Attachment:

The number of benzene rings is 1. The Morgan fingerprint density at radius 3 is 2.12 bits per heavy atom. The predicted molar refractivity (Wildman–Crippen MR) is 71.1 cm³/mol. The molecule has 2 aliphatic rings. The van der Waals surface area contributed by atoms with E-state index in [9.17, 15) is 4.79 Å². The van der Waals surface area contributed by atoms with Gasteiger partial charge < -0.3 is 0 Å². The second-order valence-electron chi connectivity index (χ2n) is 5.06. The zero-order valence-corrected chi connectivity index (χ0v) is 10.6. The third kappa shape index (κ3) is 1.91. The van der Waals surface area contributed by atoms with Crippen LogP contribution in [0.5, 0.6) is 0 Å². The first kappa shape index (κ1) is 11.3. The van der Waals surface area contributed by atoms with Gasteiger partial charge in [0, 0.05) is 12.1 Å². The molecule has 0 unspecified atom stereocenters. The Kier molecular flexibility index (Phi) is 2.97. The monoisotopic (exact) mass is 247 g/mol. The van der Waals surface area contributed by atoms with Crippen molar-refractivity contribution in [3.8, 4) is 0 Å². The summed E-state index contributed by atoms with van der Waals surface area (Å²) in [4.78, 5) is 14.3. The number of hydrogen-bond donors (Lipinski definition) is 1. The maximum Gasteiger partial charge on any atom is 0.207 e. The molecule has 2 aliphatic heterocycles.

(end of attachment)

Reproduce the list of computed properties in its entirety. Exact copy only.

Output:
The number of benzene rings is 1. The Morgan fingerprint density at radius 3 is 2.12 bits per heavy atom. The predicted molar refractivity (Wildman–Crippen MR) is 71.1 cm³/mol. The molecule has 2 aliphatic rings. The van der Waals surface area contributed by atoms with E-state index in [9.17, 15) is 4.79 Å². The van der Waals surface area contributed by atoms with Gasteiger partial charge < -0.3 is 0 Å². The second-order valence-electron chi connectivity index (χ2n) is 5.06. The zero-order valence-corrected chi connectivity index (χ0v) is 10.6. The third kappa shape index (κ3) is 1.91. The van der Waals surface area contributed by atoms with Crippen LogP contribution in [0.5, 0.6) is 0 Å². The first kappa shape index (κ1) is 11.3. The van der Waals surface area contributed by atoms with Gasteiger partial charge in [0, 0.05) is 12.1 Å². The molecule has 0 unspecified atom stereocenters. The Kier molecular flexibility index (Phi) is 2.97. The monoisotopic (exact) mass is 247 g/mol. The van der Waals surface area contributed by atoms with Crippen molar-refractivity contribution in [3.8, 4) is 0 Å². The summed E-state index contributed by atoms with van der Waals surface area (Å²) in [4.78, 5) is 14.3. The number of hydrogen-bond donors (Lipinski definition) is 1. The maximum Gasteiger partial charge on any atom is 0.207 e. The molecule has 2 aliphatic heterocycles.